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Villous Adenoma Follow-up

  • Author: Alnoor Ramji, MD, FRCPC; Chief Editor: Julian Katz, MD  more...
 
Updated: Dec 16, 2014
 

Further Outpatient Care

See the list below:

  • Surveillance colonoscopy (after initial colonoscopy and clearing of polyps)
    • Patients with small rectal hyperplastic polyps should be considered to have normal colonoscopies. The interval before the subsequent colonoscopy could be 10 years.
    • Patients with 3-10 adenomas, any adenoma 1 cm, any adenoma with villous features, or high-grade dysplasia should have their next follow-up colonoscopy within 3 years.
    • Patients who have more than 10 adenomas should be reexamined at a shorter interval (< 3 y), based on clinical judgment. The clinician should consider the possibility of an underlying familial syndrome.
    • Patients with only 1-2 small (< 1 cm) tubular adenomas with only low-grade dysplasia should have their next follow-up colonoscopy probably in 5 years.
    • Patients with sessile adenomas that are removed piecemeal should be considered for follow-up evaluation at short intervals (ie, 2-6 mo) to verify complete removal.
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Complications

See the list below:

  • Hemorrhage
  • Obstruction
  • Bowel torsion
  • Malignant transformation
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Prognosis

See the list below:

  • Transformation to malignancy is a primary consideration in villous adenomas.
    • Villous adenomas have a malignant risk of 15-25%. The risk of adenocarcinoma approaches 40% in villous adenomas larger than 4 cm in diameter.
    • Villous adenomas of the ampulla of Vater contain carcinoma in 30-50% of patients.
    • Carcinoma is found in 20-25% of duodenal villous adenomas.
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Patient Education

See the list below:

  • Emphasize the importance of continued surveillance once polyps are identified.
  • Provide screening information for family members when appropriate.
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Contributor Information and Disclosures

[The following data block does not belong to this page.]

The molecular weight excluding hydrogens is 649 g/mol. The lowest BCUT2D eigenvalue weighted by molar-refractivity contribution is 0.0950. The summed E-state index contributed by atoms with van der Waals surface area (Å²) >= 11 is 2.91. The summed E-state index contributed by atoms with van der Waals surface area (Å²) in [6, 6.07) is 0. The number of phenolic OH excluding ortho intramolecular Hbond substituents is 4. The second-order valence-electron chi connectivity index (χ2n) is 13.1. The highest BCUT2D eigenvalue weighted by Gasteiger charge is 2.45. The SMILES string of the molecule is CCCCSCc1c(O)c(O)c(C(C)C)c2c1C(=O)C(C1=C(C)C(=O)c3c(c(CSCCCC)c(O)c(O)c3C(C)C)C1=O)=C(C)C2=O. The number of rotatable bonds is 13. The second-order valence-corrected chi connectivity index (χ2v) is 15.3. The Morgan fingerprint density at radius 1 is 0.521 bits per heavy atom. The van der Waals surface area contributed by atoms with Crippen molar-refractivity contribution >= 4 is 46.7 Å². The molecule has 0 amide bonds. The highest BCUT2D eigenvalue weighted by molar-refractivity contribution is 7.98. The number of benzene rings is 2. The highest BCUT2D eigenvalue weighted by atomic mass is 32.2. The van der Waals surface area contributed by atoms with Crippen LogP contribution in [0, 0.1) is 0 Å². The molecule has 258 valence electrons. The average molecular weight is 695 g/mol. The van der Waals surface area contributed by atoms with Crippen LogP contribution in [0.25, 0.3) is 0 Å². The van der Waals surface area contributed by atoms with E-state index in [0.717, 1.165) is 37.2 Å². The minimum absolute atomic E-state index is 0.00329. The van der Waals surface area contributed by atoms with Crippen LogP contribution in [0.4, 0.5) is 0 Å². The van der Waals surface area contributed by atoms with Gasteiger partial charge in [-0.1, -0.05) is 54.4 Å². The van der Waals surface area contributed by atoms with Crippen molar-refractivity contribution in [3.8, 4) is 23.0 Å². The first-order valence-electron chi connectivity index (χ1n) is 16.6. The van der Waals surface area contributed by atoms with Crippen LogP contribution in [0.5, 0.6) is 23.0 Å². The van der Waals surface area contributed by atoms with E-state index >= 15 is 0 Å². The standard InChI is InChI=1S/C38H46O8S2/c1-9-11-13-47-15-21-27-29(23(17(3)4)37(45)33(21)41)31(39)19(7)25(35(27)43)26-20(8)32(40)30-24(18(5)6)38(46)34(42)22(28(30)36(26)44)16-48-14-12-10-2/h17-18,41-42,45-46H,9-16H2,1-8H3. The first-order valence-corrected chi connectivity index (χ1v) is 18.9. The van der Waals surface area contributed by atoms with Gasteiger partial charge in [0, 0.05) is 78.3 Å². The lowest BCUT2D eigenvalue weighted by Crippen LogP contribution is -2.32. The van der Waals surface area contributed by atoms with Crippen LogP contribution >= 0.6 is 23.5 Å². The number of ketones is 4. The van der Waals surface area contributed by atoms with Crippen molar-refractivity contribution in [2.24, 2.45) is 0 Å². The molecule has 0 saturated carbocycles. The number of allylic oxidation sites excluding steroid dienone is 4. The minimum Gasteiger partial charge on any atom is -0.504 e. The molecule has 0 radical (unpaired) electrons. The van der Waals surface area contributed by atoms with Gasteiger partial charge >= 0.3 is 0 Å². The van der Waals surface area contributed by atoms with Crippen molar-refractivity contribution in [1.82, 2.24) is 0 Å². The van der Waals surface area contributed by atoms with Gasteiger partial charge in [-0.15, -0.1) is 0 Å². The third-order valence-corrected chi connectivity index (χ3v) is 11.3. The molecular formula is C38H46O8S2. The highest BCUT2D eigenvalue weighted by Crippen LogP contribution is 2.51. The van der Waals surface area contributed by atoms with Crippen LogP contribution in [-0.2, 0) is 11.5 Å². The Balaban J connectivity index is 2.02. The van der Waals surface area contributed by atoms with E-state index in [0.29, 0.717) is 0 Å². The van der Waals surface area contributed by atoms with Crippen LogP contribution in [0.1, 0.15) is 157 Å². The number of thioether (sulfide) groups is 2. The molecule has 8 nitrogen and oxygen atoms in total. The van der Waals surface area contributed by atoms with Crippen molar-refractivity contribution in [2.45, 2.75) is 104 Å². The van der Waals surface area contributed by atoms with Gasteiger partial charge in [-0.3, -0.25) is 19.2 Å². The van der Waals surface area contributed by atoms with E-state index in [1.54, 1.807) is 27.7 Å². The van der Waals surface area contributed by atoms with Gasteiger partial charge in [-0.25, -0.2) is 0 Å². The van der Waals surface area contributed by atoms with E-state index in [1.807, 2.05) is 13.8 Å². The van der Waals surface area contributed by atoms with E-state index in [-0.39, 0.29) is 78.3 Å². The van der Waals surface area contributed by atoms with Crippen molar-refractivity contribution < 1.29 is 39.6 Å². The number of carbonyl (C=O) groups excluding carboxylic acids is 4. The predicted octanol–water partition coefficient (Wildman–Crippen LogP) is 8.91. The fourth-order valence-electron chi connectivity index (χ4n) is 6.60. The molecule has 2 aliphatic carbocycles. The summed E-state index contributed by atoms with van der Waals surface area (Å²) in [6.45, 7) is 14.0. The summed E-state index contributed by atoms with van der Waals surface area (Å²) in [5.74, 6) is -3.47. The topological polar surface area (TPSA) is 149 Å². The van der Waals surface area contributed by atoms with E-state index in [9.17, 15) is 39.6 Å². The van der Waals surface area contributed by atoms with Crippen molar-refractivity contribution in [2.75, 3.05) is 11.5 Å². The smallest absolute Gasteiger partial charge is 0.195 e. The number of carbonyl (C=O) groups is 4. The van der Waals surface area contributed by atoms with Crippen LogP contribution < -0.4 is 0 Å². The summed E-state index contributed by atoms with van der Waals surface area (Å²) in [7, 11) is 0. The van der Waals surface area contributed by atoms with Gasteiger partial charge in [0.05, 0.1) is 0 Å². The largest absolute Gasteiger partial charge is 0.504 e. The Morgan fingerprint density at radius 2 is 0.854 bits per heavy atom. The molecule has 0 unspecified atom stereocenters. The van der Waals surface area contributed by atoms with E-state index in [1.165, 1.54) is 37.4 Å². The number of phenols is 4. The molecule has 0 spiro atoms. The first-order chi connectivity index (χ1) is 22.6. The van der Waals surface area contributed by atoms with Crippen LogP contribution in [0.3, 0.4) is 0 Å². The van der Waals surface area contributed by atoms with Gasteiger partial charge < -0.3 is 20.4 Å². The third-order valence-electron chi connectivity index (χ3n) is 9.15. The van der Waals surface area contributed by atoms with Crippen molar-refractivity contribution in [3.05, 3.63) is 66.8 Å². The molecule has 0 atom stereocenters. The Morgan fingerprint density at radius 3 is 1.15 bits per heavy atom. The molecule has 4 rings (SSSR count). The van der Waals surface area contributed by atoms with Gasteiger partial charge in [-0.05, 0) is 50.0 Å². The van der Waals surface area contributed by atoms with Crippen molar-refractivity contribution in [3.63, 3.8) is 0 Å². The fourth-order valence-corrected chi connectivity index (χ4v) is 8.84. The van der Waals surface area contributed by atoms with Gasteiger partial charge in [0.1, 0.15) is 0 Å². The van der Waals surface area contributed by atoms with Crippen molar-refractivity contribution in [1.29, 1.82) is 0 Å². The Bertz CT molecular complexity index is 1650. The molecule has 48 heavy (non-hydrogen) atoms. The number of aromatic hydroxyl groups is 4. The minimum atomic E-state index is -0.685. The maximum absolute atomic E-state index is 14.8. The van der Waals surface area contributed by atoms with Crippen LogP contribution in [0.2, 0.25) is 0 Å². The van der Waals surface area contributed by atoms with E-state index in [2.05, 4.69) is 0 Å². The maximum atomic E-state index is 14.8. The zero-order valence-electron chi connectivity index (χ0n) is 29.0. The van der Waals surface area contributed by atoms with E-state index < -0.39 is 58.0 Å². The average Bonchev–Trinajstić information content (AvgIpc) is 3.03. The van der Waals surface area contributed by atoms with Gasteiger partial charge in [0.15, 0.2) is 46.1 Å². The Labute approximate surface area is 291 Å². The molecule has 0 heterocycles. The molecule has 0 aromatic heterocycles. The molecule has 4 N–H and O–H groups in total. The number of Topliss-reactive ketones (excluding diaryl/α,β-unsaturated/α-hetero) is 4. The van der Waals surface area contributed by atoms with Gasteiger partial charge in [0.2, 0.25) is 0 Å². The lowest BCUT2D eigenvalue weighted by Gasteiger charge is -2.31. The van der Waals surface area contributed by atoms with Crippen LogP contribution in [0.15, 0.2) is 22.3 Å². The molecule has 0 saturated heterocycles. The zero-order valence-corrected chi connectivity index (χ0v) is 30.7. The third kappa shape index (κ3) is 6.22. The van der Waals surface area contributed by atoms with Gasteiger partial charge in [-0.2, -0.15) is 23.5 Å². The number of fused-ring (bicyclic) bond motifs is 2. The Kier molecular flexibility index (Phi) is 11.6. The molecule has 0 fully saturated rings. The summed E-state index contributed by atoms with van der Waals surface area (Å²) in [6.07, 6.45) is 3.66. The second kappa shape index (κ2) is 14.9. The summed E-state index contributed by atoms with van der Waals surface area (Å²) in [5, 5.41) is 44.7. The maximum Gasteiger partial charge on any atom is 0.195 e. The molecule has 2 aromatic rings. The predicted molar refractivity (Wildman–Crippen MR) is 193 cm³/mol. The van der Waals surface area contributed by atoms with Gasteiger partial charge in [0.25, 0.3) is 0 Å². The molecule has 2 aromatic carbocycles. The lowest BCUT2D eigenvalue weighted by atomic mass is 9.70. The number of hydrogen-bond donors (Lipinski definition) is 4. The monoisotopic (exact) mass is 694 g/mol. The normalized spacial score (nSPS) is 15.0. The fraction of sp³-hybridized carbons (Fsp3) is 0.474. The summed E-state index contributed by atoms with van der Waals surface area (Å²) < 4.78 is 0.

Author

Alnoor Ramji, MD, FRCPC Department of Medicine, Division of Gastroenterology, University of British Columbia Faculty of Medicine, Canada

Alnoor Ramji, MD, FRCPC is a member of the following medical societies: Canadian Society of Internal Medicine

Disclosure: Nothing to disclose.

Coauthor(s)

Eric M Yoshida, MD, MHSc, FRCPC, FACP Program Director of Adult Gastroenterology Training Program, Assistant Professor, Department of Medicine, Division of Gastroenterology, University of British Columbia Faculty of Medicine, Canada

Disclosure: Nothing to disclose.

Specialty Editor Board

Francisco Talavera, PharmD, PhD Adjunct Assistant Professor, University of Nebraska Medical Center College of Pharmacy; Editor-in-Chief, Medscape Drug Reference

Disclosure: Received salary from Medscape for employment. for: Medscape.

Chief Editor

Julian Katz, MD Clinical Professor of Medicine, Drexel University College of Medicine

Julian Katz, MD is a member of the following medical societies: American College of Gastroenterology, American College of Physicians, American Gastroenterological Association, American Geriatrics Society, American Medical Association, American Society for Gastrointestinal Endoscopy, American Society of Law, Medicine & Ethics, American Trauma Society, Association of American Medical Colleges, Physicians for Social Responsibility

Disclosure: Nothing to disclose.

Additional Contributors

Manoop S Bhutani, MD Professor, Co-Director, Center for Endoscopic Research, Training and Innovation (CERTAIN), Director, Center for Endoscopic Ultrasound, Department of Medicine, Division of Gastroenterology, University of Texas Medical Branch; Director, Endoscopic Research and Development, The University of Texas MD Anderson Cancer Center

Manoop S Bhutani, MD is a member of the following medical societies: American Association for the Advancement of Science, American College of Gastroenterology, American College of Physicians, American Gastroenterological Association, American Institute of Ultrasound in Medicine, American Society for Gastrointestinal Endoscopy

Disclosure: Nothing to disclose.

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Endoscopic view of a sessile polyp, which histology studies revealed to be a villous adenoma. Courtesy of H. Chaun, MD.
Endoscopic view of a sessile polyp histologically determined to be a villous adenoma. Courtesy of R. Enns, MD.
Endoscopic view of injection of saline into the base of a sessile polyp histologically determined to be a villous adenoma. This enables an easier polypectomy. Courtesy of R. Enns, MD.
Polypectomy with a snare around a sessile polyp base (villous adenoma) injected with saline. Courtesy of R. Enns, MD.
Histology of villous adenoma. Fingerlike projections stretching from the surface of a polyp downward with minimal branching. Courtesy of D. Owen, MD.
Histology of villous adenoma. Low-grade dysplasia with loss of mucin, prominent nucleoli, and hyperchromatic and elongated cells. Courtesy of D. Owen, MD.
Fecal occult blood testing. Video courtesy of Therese Canares, MD; Marleny Franco, MD; and Jonathan Valente, MD (Rhode Island Hospital, Brown University).
 
 
 
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